Happy combo colors

Happy combo colors

Clothes made from the dye were exorbitantly expensive—a pound of purple wool cost more than most people earned in a year—so they naturally became the calling card of the rich and powerful. It also didn’t hurt that Tyrian purple was said to resemble the color of clotted blood—a shade that supposedly carried divine connotations. The royal class’ purple monopoly finally waned after the fall of the Byzantine empire in the 15th century, but the color didn’t become more widely available until the 1850s, when the first synthetic dyes hit the market.

Lucite allows light to pass through

This Z-chair made in Lucite allows light to pass through creating value varieties

One interesting psychophysical feature of purple and violet that can be used to separate them is their appearance with increasing light intensity. As the intensity increases, violet appears to take on a far more blue hue as a result of what is known as the Bezold-Brücke shift. The same increase in blueness is not noted in purples.

Lüscher says about violet, The mentally mature will normally prefer one of the basic colors rather than violet. Basic being red, blue and yellow. The mentally and emotionally immature on the other hand, may prefer violet. He goes on to say, in the case of 1600 pre-adolescent school children, 75% preferred violet. Statistics embracing Iranians, Africans and Brazilian Indians showed a marked preference for this color as compared with Euro-Caucasians.

Benjamin Moore colors

Benjamin Moore colors

Through my years in design, I have found that this statement is more cultural than emotional. In my old standby text, Interior Design and Decoration by Sherrill Whiton, in the chapter Psychology of Color, Psychologists maintain that color preferences are determined by geographical location, religion and socioeconomic background.

Common connotations of purple include royalty, imperialism, nobility, Lent, Easter, Mardi Gras.

Wikipedia is a great purple resource!

What are your thoughts on the color purple? Do you surround yourself with purple? Do you wear purple? Would you like purple hair, or a streak of purple hair?

ELECTROLYSIS

ELECTROLYSIS

Beauty Therapist

Beauty Therapist

It’s good for women and good for men too. Be happy with beautiful hair-free skin, the skin you’ve always dreamed of. I so believe this is the way to rid yourself of unwanted face and body hair, I decided to write about it today. It’s all about electrolysis, permanent hair removal. With electrolysis, little-by-little the hair follicles disappear. I have been visiting an electrologist for as long as hair appeared on my face, hair that would be better on my hubby’s face, not mine. My visits after treatment dwindled in frequency, now I go only yearly, or if I see one hair, I do not tweeze, I usually visit my electrologist.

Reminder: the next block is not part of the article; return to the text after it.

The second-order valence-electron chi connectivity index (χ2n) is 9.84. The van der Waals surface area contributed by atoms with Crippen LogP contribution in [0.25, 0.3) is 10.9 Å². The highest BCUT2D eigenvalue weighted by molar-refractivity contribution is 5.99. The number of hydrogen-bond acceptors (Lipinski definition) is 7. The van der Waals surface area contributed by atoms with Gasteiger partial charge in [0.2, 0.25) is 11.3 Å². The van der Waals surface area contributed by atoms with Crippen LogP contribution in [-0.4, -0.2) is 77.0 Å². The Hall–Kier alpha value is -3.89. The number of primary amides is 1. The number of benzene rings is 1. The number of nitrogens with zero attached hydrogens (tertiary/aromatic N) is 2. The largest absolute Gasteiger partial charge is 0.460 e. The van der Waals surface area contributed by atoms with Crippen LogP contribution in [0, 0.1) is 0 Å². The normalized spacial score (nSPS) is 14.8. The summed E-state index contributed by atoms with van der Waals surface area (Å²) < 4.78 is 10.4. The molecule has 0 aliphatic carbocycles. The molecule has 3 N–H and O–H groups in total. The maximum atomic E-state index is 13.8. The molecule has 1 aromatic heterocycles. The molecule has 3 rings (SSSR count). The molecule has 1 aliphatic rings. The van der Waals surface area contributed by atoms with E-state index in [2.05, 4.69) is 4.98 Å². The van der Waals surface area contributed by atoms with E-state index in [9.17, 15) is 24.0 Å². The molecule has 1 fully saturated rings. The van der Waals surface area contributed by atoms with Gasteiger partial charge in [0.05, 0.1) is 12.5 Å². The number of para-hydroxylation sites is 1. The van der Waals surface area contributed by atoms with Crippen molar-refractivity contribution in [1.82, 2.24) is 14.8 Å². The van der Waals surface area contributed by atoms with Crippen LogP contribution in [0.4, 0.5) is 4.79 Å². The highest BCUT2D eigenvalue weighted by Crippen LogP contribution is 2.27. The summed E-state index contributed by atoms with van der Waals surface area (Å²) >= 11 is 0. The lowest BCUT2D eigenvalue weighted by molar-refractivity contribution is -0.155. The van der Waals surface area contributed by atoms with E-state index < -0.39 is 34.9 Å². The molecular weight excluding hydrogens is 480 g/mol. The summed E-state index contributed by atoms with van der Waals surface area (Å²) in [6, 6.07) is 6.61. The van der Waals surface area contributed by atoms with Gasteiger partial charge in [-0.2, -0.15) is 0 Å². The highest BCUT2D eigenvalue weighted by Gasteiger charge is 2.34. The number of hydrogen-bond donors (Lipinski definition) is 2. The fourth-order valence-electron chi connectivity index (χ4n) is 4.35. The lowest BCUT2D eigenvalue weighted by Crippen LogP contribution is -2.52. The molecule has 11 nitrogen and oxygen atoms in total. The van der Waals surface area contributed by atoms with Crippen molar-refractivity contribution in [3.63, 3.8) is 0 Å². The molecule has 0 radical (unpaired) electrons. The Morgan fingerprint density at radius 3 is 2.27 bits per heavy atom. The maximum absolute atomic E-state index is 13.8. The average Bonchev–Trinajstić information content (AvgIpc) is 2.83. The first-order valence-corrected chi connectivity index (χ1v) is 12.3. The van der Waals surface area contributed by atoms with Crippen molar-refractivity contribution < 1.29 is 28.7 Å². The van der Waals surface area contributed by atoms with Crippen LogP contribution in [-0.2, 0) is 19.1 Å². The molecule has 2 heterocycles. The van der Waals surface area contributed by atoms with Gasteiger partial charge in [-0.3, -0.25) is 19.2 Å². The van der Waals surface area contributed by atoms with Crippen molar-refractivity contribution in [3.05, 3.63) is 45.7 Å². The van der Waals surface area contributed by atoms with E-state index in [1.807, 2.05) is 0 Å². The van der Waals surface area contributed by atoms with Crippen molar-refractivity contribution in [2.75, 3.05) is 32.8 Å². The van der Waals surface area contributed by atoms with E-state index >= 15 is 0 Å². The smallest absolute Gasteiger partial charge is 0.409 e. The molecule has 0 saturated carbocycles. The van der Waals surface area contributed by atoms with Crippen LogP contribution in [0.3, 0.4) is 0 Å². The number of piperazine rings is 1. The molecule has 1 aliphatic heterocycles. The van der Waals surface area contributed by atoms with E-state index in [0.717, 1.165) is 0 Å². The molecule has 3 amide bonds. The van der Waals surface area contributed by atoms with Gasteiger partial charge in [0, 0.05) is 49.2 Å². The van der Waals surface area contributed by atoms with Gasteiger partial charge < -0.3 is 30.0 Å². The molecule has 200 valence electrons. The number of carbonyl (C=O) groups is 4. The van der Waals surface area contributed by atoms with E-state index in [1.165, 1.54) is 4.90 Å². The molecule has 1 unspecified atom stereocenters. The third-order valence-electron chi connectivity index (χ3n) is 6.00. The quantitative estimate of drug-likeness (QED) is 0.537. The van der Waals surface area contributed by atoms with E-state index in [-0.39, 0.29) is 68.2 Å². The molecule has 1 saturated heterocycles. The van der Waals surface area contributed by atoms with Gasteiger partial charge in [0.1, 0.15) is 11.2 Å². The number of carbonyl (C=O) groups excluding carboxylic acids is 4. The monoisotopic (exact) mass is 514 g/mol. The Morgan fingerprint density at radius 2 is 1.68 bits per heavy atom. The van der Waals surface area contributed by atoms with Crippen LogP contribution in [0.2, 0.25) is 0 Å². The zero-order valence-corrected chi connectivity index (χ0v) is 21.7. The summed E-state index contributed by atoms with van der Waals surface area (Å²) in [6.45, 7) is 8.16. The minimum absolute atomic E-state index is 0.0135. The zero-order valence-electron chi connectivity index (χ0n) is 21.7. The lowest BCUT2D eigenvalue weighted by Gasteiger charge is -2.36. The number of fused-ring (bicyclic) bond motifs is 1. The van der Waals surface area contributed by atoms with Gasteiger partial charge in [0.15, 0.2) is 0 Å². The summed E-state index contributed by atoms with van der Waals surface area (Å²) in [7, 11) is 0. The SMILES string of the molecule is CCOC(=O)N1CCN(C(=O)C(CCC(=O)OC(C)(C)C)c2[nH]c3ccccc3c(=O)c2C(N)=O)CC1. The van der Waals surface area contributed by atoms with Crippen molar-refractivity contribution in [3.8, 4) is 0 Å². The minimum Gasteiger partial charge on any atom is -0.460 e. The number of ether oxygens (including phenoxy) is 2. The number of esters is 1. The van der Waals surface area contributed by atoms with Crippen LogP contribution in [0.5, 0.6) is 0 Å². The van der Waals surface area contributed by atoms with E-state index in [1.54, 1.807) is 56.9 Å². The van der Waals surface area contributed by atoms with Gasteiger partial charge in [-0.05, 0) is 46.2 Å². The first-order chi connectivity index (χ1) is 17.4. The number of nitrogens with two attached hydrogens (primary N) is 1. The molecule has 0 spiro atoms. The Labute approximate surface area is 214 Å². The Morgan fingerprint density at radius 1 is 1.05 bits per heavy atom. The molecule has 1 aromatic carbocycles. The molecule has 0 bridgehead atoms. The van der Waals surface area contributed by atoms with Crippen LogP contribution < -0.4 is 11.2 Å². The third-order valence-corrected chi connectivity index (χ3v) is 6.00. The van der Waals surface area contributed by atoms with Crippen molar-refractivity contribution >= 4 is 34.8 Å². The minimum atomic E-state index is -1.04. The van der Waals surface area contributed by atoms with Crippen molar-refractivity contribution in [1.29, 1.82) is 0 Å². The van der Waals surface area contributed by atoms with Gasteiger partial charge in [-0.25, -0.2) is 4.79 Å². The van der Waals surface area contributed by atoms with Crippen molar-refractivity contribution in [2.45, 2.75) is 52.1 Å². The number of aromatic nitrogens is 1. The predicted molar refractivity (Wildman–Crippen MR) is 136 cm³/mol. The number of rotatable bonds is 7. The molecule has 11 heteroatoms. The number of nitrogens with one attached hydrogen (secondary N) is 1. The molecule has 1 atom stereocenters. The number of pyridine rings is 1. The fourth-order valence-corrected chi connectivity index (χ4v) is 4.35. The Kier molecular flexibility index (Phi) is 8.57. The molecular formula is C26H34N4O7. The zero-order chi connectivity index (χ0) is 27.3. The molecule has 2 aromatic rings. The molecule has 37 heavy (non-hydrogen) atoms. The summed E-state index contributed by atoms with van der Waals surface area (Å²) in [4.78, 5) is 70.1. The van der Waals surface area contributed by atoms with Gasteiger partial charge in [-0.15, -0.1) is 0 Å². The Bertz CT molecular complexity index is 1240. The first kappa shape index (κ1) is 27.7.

Rita Hayworth before-after-hairline-electrolysis

Rita Hayworth before-after-hairline-electrolysis

I know there are other methods of hair removal, but I know that none, I mean none, are permanent. Only electrolysis is permanent. Recently, after being with my electrologist for the last fifteen years, she, Fatima, decided to go back to school. I had to find someone new. Today’s recommendation came from my hair salon, Karen Kolenda, State Licensed Electrologist, who’s office is at the Brick Walk in Fairfield, CT. Karen has good hands. We talked before the treatment when she asked if I ever had electrolysis, and yes, I had. I knew what to expect, and was pleased that it was exactly as I expected. Her office is clean and, although small, is well layed out and comfortable.

From Wikipedia, the free encyclopedia
electrolysis slide_7Charles Michel was an American ophthalmologist best known for publishing the first clinical report of successful electrology in 1875. Michel was practicing in St. Louis, Missouri, when he began using a battery-powered needle epilator to treat trichiasis (ingrown eyelashes) in 1869. This direct current–powered method was called electrolysis because a chemical reaction in the hair follicle causes sodium hydroxide to form, which damages the follicle. Electrolysis is also sometimes called galvanic electrolysis.
 Do not fear the use of the fine probe that gives off a small amount of electrical current to destroy the hair root permanently without puncturing or harming the skin. The current is adjustable for your comfort, and feels like a pin prick. Some areas are more sensitive than others, but as I mentioned, the current is adjustable and can be lessened.
One of my friends, a young woman, began shaving her facial hair, and now, she has to shave everyday. All methods, except electrolysis, causes the hair to thicken and grow deeper. Facial hair does seem to begin to be prevalent when a woman’s hormones begin to change, usually in the late forties or early fifties.
For more answers to your questions, you can call Karen or visit her. It is not expensive to do this. I usually only need 15 minutes, that cost me today $28 cash or check. So worth every penny. Less than a manicure.
Karen Kolenda Gregory, Suite !-5 Downstairs at the Brick Walk, 1275 Post Road, Fairfield, CT 06824, 203-254-2480.